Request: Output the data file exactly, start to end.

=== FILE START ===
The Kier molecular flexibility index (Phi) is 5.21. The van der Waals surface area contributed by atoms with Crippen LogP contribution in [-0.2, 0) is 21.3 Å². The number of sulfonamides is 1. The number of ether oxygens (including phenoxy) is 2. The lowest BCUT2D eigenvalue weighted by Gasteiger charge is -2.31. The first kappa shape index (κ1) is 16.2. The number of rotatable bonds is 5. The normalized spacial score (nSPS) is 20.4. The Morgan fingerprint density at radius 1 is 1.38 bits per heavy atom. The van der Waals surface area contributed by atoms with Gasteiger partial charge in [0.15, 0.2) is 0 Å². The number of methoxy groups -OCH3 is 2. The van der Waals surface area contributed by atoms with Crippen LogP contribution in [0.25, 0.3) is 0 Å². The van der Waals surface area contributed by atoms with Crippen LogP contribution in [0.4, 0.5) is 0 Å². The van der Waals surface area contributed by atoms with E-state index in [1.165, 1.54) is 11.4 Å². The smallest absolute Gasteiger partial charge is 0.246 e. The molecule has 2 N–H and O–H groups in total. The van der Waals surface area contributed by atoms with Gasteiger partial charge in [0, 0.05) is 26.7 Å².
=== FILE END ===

The Kier molecular flexibility index (Phi) is 5.21. The van der Waals surface area contributed by atoms with Crippen LogP contribution in [-0.2, 0) is 21.3 Å². The number of sulfonamides is 1. The number of ether oxygens (including phenoxy) is 2. The lowest BCUT2D eigenvalue weighted by Gasteiger charge is -2.31. The first kappa shape index (κ1) is 16.2. The number of rotatable bonds is 5. The normalized spacial score (nSPS) is 20.4. The Morgan fingerprint density at radius 1 is 1.38 bits per heavy atom. The van der Waals surface area contributed by atoms with Gasteiger partial charge in [0.15, 0.2) is 0 Å². The number of methoxy groups -OCH3 is 2. The van der Waals surface area contributed by atoms with Crippen LogP contribution in [0.25, 0.3) is 0 Å². The van der Waals surface area contributed by atoms with Crippen LogP contribution in [0.4, 0.5) is 0 Å². The van der Waals surface area contributed by atoms with E-state index in [1.165, 1.54) is 11.4 Å². The smallest absolute Gasteiger partial charge is 0.246 e. The molecule has 2 N–H and O–H groups in total. The van der Waals surface area contributed by atoms with Gasteiger partial charge in [0, 0.05) is 26.7 Å².